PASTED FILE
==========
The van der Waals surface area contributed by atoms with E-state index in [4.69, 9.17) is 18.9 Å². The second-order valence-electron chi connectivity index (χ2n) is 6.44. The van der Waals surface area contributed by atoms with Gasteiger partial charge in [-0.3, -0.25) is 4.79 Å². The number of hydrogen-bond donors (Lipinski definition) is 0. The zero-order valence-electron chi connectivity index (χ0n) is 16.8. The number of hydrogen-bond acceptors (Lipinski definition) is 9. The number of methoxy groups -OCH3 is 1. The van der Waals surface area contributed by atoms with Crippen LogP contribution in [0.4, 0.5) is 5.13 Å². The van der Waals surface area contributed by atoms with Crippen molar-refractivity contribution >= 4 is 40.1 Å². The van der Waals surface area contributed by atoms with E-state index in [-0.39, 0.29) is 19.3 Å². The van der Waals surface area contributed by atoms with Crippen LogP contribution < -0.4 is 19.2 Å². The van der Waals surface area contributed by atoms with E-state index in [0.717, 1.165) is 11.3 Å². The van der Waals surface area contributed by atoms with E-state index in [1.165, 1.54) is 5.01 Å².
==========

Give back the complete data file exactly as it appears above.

The van der Waals surface area contributed by atoms with E-state index in [4.69, 9.17) is 18.9 Å². The second-order valence-electron chi connectivity index (χ2n) is 6.44. The van der Waals surface area contributed by atoms with Gasteiger partial charge in [-0.3, -0.25) is 4.79 Å². The number of hydrogen-bond donors (Lipinski definition) is 0. The zero-order valence-electron chi connectivity index (χ0n) is 16.8. The number of hydrogen-bond acceptors (Lipinski definition) is 9. The number of methoxy groups -OCH3 is 1. The van der Waals surface area contributed by atoms with Crippen LogP contribution in [0.4, 0.5) is 5.13 Å². The van der Waals surface area contributed by atoms with Crippen molar-refractivity contribution >= 4 is 40.1 Å². The van der Waals surface area contributed by atoms with E-state index in [-0.39, 0.29) is 19.3 Å². The van der Waals surface area contributed by atoms with Crippen LogP contribution < -0.4 is 19.2 Å². The van der Waals surface area contributed by atoms with E-state index in [0.717, 1.165) is 11.3 Å². The van der Waals surface area contributed by atoms with E-state index in [1.165, 1.54) is 5.01 Å².